Personal Finance

Why sequence of return matters

B Venkatesh | Updated on January 23, 2018

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Move away from equities as you near your investment horizon to mitigate market risk

Systematic investment process creates a disciplined approach to savings. But systematic investments in risky assets, such as equity, expose you to a unique risk called sequence of returns risk (SORR).

Typically, SORR is discussed with reference to retirees who withdraw money from their portfolios to sustain their post-retirement lifestyle. In this article, we discuss why one is exposed to SORR even during the wealth accumulation phase and why it is difficult to manage this risk.

Periodic contributions

SORR is the risk that your portfolio value will be different because of the sequence in which your portfolio experiences returns. Suppose your portfolio gained 5 per cent in the first period and declined 5 per cent in the next period and your capital contribution is ₹10,000 in both these periods. Your portfolio value at the end of the second period will be ₹19,475. If, however, your portfolio declined 5 per cent in the first period and gained 5 per cent in the second period, your portfolio value will be ₹20,475.

Think of SORR as an unpredictable returns experience that can harm your life goals. You are subject to SORR only when you make periodic investments in your equity portfolio.

If you make a lumpsum investment of ₹20,000 at the beginning of the first period, your portfolio value will be ₹19,950 irrespective of whether you gain or lose 5 per cent first. Yet, making lumpsum investment is not always feasible. So, can you moderate SORR while making systematic investment?

The answer depends on the distance to investment horizon. Your portfolio is subject to high SORR when you are close to the end of your investment horizon. Why? Your portfolio value will be large at that point in time. Even small negative returns can lead to large losses and cause shortfall in your target value needed to achieve your life goal. You can reduce SORR by moving from equity investments to bank fixed deposits when you are five years away from the end of your investment horizon.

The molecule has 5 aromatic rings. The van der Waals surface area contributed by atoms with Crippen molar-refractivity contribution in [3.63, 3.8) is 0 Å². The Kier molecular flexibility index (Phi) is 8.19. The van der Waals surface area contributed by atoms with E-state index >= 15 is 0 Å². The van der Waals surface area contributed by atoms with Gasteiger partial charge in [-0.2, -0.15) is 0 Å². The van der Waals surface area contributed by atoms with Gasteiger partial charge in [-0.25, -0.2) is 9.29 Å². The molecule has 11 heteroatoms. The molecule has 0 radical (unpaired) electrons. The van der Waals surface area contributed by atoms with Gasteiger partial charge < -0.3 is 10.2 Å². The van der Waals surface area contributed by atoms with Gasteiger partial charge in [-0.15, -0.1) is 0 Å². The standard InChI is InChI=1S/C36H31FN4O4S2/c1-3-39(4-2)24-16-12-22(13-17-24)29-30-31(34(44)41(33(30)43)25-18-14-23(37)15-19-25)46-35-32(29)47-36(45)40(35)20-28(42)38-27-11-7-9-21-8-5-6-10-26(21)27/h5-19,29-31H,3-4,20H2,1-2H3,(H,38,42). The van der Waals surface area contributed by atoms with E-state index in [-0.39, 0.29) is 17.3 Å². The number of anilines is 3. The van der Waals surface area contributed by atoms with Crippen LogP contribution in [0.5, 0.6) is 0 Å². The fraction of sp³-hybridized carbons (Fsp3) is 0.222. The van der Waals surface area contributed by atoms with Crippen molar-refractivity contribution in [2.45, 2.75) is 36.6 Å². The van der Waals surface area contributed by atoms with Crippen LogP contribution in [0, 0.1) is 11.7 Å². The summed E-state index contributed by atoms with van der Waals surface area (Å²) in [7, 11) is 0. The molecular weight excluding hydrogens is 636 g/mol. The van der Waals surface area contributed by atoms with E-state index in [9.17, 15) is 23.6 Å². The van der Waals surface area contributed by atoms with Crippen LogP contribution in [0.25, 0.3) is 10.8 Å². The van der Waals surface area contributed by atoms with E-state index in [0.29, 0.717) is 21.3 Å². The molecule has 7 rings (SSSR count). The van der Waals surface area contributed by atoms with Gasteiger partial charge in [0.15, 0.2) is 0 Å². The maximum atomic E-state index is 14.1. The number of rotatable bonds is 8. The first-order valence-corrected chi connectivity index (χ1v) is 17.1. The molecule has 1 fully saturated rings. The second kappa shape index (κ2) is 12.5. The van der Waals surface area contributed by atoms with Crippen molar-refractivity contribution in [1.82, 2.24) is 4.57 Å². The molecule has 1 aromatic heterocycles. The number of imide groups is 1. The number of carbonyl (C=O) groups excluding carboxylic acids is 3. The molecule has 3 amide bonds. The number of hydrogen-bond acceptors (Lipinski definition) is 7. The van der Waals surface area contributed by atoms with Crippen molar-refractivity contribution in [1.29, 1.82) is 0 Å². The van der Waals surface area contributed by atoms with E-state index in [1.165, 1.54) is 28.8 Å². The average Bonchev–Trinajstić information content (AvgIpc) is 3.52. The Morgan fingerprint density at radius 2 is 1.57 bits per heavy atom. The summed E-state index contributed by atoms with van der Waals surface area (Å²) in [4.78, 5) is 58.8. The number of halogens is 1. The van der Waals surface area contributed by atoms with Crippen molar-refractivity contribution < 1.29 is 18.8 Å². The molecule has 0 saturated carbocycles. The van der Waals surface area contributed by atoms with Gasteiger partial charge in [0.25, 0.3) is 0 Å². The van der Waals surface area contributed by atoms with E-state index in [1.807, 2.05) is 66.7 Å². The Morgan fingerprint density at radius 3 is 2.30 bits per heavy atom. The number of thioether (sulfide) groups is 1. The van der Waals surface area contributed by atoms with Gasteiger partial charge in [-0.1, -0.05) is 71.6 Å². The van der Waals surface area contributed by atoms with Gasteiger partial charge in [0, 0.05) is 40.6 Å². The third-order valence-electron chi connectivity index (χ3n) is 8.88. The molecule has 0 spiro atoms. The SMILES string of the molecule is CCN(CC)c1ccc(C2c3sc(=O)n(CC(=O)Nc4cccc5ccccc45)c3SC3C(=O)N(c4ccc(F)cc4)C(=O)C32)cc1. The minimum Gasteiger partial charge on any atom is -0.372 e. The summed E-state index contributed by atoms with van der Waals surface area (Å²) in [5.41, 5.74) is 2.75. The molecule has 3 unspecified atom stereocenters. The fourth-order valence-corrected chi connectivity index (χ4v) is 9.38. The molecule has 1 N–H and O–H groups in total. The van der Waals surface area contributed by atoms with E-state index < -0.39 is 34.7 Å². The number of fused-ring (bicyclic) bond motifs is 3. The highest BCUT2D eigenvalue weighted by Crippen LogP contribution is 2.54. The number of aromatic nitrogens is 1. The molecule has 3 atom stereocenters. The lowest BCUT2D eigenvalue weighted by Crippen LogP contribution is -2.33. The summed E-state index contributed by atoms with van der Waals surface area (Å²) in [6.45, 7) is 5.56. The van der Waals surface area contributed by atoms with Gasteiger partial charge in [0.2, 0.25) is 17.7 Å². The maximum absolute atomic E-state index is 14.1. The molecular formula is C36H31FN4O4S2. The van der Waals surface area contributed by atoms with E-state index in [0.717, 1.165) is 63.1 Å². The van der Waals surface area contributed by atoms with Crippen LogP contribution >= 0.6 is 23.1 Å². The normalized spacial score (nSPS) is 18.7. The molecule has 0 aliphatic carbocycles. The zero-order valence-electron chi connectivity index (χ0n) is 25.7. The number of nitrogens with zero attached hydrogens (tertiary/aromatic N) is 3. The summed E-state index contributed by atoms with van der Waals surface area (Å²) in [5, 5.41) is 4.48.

But you cannot de-risk your portfolio by investing more in bank deposits at the beginning of the investment horizon; for that would mean larger capital contribution to achieve the same target value, as expected post-tax returns on deposits are lower than the expected return on equity.

Procedural hassle

Some experts recommend you adopt value averaging to reduce SORR. Suffice to know that in value averaging, you invest more when the markets are down and less when the markets are up to catch-up with the target value. But this approach does not reduce SORR; it simply bridges the shortfall caused due to SORR by increasing the monthly contributions when market returns are lower than the required returns to meet a life goal.

Besides, your monthly contributions will depend on the market movements. This could be a problem if you are pursuing multiple life goals and prefer to set aside a fixed sum to invest each month. Then, there is the problem of mechanically implementing this process. All mutual fund companies offer systematic investment plans; only few offer value-averaging plans.

Bottomline: You have to assume SORR during the initial years of your time horizon for a particular goal. But you can moderate SORR by reducing equity investments as you near the end of your time horizon for a goal. For most part of your wealth-accumulation phase, you have to assume this risk when you invest in equity or any risky asset. You can reduce SORR only by making lumpsum investments.

The writer is the founder of Navera Consulting. Feedback may be sent to portfolioideas@thehindu.co.in

Published on October 18, 2015

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